1948 The Bon Vivant's Companion by George A Zabriskie (2nd edition)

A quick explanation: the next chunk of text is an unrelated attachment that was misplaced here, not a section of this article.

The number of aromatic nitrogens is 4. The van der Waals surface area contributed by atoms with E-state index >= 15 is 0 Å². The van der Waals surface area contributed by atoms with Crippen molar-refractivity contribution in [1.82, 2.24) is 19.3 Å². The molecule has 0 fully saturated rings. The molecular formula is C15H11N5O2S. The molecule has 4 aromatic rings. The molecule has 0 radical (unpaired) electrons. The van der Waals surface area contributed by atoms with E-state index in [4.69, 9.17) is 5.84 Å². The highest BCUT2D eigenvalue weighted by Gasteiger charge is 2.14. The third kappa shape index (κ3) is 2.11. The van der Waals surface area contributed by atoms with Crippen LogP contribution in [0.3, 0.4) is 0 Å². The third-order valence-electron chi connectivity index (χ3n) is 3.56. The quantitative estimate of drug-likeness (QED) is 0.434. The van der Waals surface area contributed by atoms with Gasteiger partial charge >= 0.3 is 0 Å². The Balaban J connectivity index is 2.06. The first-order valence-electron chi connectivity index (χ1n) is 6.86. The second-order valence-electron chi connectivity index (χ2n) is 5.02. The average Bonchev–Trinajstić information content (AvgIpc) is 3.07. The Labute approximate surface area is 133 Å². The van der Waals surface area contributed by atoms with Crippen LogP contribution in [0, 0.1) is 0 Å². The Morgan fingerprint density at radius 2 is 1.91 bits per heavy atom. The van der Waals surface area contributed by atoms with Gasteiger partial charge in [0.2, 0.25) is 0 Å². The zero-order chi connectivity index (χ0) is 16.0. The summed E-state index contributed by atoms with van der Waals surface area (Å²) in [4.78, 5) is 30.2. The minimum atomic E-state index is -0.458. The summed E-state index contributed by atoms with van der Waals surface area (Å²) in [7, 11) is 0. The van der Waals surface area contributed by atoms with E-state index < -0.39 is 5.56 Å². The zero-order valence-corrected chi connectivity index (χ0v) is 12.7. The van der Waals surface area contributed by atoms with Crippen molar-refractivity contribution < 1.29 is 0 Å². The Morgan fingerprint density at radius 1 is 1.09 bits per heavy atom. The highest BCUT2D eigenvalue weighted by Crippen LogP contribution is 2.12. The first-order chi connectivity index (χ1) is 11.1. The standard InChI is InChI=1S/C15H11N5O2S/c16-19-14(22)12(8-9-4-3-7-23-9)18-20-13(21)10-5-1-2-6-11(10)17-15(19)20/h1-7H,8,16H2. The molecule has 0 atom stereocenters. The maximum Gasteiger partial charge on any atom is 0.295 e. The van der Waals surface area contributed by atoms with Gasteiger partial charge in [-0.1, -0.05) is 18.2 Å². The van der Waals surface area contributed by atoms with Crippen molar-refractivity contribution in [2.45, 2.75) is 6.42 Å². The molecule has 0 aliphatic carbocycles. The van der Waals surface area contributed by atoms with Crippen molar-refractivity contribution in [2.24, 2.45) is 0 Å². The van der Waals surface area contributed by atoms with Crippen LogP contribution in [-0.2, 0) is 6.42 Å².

A FRENCHMAN, Dr.lardieu, declares that in the course of certain scientific investigations he discovered that cock tails, generally considered of American origin, are really the ancient French coquetele, popular for several centuries in re gions ofBordeaux. Dr.lardieu will be expected byAmericans to produce evidence profoundly convincing. No mere ipse dixit will suffice. It is notthe first time thatforeigners have im pugned the American beginnings of the cocktail. Robert Keable declared that the mixings were invented by the court physician of the festive Roman Emperor Commodus. None will deny that Commodus would have drunk cocktails if he had 'em, but Mr. Keable's statement is not supported byGib bon orany other dignified authority. The most persistent American tradition regarding the cock tail fixes its birth in 1779 Betsy Flanagan's Inn on the road between Tarrytown and White Plains, where American sol diers with gin, and French soldiers with vermouth, blended these beverages intoken ofbrotherhood, stirring the resultant mess with the tail feathers of Mrs. Flanagan's rooster. Yet it may be that all this happened inPeggy Van Eyck's Cock's Tail Tavern inYonkers, as another story runs. Thegrave antiquar ian, Isaac Markens, preferred to believe that the decoction first sawlight as early as 1652 in the Tavern of Peter Cock, which stood where No. i Broadway is now. [xi]

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